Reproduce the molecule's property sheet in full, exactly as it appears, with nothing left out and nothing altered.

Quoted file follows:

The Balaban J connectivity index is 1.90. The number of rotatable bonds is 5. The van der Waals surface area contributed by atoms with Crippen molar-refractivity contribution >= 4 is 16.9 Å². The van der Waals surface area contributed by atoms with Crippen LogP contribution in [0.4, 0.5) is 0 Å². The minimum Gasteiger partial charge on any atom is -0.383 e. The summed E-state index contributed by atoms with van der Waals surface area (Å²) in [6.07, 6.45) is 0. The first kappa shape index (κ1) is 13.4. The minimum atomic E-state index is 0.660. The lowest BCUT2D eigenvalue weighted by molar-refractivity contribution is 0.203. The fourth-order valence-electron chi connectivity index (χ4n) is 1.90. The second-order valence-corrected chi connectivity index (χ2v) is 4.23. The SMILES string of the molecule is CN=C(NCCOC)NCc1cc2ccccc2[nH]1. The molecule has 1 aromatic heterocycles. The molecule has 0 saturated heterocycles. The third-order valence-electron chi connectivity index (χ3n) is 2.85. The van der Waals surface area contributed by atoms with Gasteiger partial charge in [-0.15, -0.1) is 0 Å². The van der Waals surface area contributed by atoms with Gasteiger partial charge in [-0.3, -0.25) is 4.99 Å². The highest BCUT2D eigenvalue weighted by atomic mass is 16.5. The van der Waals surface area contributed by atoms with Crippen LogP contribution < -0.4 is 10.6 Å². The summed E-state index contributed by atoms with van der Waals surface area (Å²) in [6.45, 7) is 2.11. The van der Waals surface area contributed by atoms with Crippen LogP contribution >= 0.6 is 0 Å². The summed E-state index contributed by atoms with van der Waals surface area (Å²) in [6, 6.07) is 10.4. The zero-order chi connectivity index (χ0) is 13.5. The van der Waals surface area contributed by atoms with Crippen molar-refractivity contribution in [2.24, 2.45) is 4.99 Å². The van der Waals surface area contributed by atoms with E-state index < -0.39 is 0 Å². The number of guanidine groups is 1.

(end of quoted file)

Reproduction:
The Balaban J connectivity index is 1.90. The number of rotatable bonds is 5. The van der Waals surface area contributed by atoms with Crippen molar-refractivity contribution >= 4 is 16.9 Å². The van der Waals surface area contributed by atoms with Crippen LogP contribution in [0.4, 0.5) is 0 Å². The minimum Gasteiger partial charge on any atom is -0.383 e. The summed E-state index contributed by atoms with van der Waals surface area (Å²) in [6.07, 6.45) is 0. The first kappa shape index (κ1) is 13.4. The minimum atomic E-state index is 0.660. The lowest BCUT2D eigenvalue weighted by molar-refractivity contribution is 0.203. The fourth-order valence-electron chi connectivity index (χ4n) is 1.90. The second-order valence-corrected chi connectivity index (χ2v) is 4.23. The SMILES string of the molecule is CN=C(NCCOC)NCc1cc2ccccc2[nH]1. The molecule has 1 aromatic heterocycles. The molecule has 0 saturated heterocycles. The third-order valence-electron chi connectivity index (χ3n) is 2.85. The van der Waals surface area contributed by atoms with Gasteiger partial charge in [-0.15, -0.1) is 0 Å². The van der Waals surface area contributed by atoms with Gasteiger partial charge in [-0.3, -0.25) is 4.99 Å². The highest BCUT2D eigenvalue weighted by atomic mass is 16.5. The van der Waals surface area contributed by atoms with Crippen LogP contribution < -0.4 is 10.6 Å². The summed E-state index contributed by atoms with van der Waals surface area (Å²) in [6.45, 7) is 2.11. The van der Waals surface area contributed by atoms with Crippen LogP contribution >= 0.6 is 0 Å². The summed E-state index contributed by atoms with van der Waals surface area (Å²) in [6, 6.07) is 10.4. The zero-order chi connectivity index (χ0) is 13.5. The van der Waals surface area contributed by atoms with Crippen molar-refractivity contribution in [2.24, 2.45) is 4.99 Å². The van der Waals surface area contributed by atoms with E-state index < -0.39 is 0 Å². The number of guanidine groups is 1.